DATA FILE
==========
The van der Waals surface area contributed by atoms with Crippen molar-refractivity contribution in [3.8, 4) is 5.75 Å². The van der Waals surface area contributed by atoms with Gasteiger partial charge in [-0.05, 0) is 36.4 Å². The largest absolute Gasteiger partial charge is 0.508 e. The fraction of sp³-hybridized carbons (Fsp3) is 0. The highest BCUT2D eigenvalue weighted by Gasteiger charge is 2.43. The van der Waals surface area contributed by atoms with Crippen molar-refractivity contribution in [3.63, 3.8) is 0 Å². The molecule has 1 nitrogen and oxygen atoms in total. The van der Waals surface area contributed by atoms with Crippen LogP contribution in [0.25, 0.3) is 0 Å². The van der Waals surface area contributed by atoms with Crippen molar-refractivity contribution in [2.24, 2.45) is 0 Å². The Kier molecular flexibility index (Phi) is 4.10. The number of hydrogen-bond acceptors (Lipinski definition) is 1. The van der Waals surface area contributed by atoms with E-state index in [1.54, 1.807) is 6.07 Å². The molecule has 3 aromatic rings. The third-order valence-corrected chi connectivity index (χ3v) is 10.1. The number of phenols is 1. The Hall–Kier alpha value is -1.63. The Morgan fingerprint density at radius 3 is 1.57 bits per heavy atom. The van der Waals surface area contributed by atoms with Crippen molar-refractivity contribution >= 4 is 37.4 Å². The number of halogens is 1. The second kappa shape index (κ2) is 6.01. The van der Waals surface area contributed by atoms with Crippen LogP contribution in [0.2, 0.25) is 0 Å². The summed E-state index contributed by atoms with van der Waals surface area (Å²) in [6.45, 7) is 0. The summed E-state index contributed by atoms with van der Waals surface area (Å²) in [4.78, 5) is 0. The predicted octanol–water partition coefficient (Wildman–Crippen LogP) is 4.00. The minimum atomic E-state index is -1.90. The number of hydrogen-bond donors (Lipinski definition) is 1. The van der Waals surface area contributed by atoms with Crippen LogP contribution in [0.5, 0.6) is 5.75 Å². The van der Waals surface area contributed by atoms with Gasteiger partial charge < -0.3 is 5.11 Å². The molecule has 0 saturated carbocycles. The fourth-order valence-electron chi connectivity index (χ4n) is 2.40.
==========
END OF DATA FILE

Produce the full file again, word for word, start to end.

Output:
The van der Waals surface area contributed by atoms with Crippen molar-refractivity contribution in [3.8, 4) is 5.75 Å². The van der Waals surface area contributed by atoms with Gasteiger partial charge in [-0.05, 0) is 36.4 Å². The largest absolute Gasteiger partial charge is 0.508 e. The fraction of sp³-hybridized carbons (Fsp3) is 0. The highest BCUT2D eigenvalue weighted by Gasteiger charge is 2.43. The van der Waals surface area contributed by atoms with Crippen molar-refractivity contribution in [3.63, 3.8) is 0 Å². The molecule has 1 nitrogen and oxygen atoms in total. The van der Waals surface area contributed by atoms with Crippen LogP contribution in [0.25, 0.3) is 0 Å². The van der Waals surface area contributed by atoms with Crippen molar-refractivity contribution in [2.24, 2.45) is 0 Å². The Kier molecular flexibility index (Phi) is 4.10. The number of hydrogen-bond acceptors (Lipinski definition) is 1. The van der Waals surface area contributed by atoms with E-state index in [1.54, 1.807) is 6.07 Å². The molecule has 3 aromatic rings. The third-order valence-corrected chi connectivity index (χ3v) is 10.1. The number of phenols is 1. The Hall–Kier alpha value is -1.63. The Morgan fingerprint density at radius 3 is 1.57 bits per heavy atom. The van der Waals surface area contributed by atoms with Crippen molar-refractivity contribution >= 4 is 37.4 Å². The number of halogens is 1. The second kappa shape index (κ2) is 6.01. The van der Waals surface area contributed by atoms with Crippen LogP contribution in [0.2, 0.25) is 0 Å². The summed E-state index contributed by atoms with van der Waals surface area (Å²) in [6.45, 7) is 0. The summed E-state index contributed by atoms with van der Waals surface area (Å²) in [4.78, 5) is 0. The predicted octanol–water partition coefficient (Wildman–Crippen LogP) is 4.00. The minimum atomic E-state index is -1.90. The number of hydrogen-bond donors (Lipinski definition) is 1. The van der Waals surface area contributed by atoms with Crippen LogP contribution in [0.5, 0.6) is 5.75 Å². The van der Waals surface area contributed by atoms with Gasteiger partial charge < -0.3 is 5.11 Å². The molecule has 0 saturated carbocycles. The fourth-order valence-electron chi connectivity index (χ4n) is 2.40.